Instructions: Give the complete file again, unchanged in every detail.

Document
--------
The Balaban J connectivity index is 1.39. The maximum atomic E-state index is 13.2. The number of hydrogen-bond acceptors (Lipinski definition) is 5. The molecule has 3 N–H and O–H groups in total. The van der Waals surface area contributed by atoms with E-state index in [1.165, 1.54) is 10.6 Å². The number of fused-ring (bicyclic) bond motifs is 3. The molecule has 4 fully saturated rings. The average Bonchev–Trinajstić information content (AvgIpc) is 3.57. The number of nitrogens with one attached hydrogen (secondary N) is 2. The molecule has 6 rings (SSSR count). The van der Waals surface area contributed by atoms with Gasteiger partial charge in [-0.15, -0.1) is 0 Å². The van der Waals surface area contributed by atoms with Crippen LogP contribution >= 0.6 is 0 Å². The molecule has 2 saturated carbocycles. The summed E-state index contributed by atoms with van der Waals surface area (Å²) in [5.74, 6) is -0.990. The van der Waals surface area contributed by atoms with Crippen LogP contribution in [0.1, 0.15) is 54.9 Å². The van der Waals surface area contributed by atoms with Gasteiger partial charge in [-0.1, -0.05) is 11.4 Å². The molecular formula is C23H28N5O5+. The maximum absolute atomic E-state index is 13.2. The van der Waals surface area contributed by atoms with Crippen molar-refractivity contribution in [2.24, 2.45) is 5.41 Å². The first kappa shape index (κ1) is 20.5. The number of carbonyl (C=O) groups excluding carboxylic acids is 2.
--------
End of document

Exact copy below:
The Balaban J connectivity index is 1.39. The maximum atomic E-state index is 13.2. The number of hydrogen-bond acceptors (Lipinski definition) is 5. The molecule has 3 N–H and O–H groups in total. The van der Waals surface area contributed by atoms with E-state index in [1.165, 1.54) is 10.6 Å². The number of fused-ring (bicyclic) bond motifs is 3. The molecule has 4 fully saturated rings. The average Bonchev–Trinajstić information content (AvgIpc) is 3.57. The number of nitrogens with one attached hydrogen (secondary N) is 2. The molecule has 6 rings (SSSR count). The van der Waals surface area contributed by atoms with Gasteiger partial charge in [-0.15, -0.1) is 0 Å². The van der Waals surface area contributed by atoms with Crippen LogP contribution >= 0.6 is 0 Å². The molecule has 2 saturated carbocycles. The summed E-state index contributed by atoms with van der Waals surface area (Å²) in [5.74, 6) is -0.990. The van der Waals surface area contributed by atoms with Crippen LogP contribution in [0.1, 0.15) is 54.9 Å². The van der Waals surface area contributed by atoms with Gasteiger partial charge in [-0.1, -0.05) is 11.4 Å². The molecular formula is C23H28N5O5+. The maximum absolute atomic E-state index is 13.2. The van der Waals surface area contributed by atoms with Crippen molar-refractivity contribution in [2.24, 2.45) is 5.41 Å². The first kappa shape index (κ1) is 20.5. The number of carbonyl (C=O) groups excluding carboxylic acids is 2.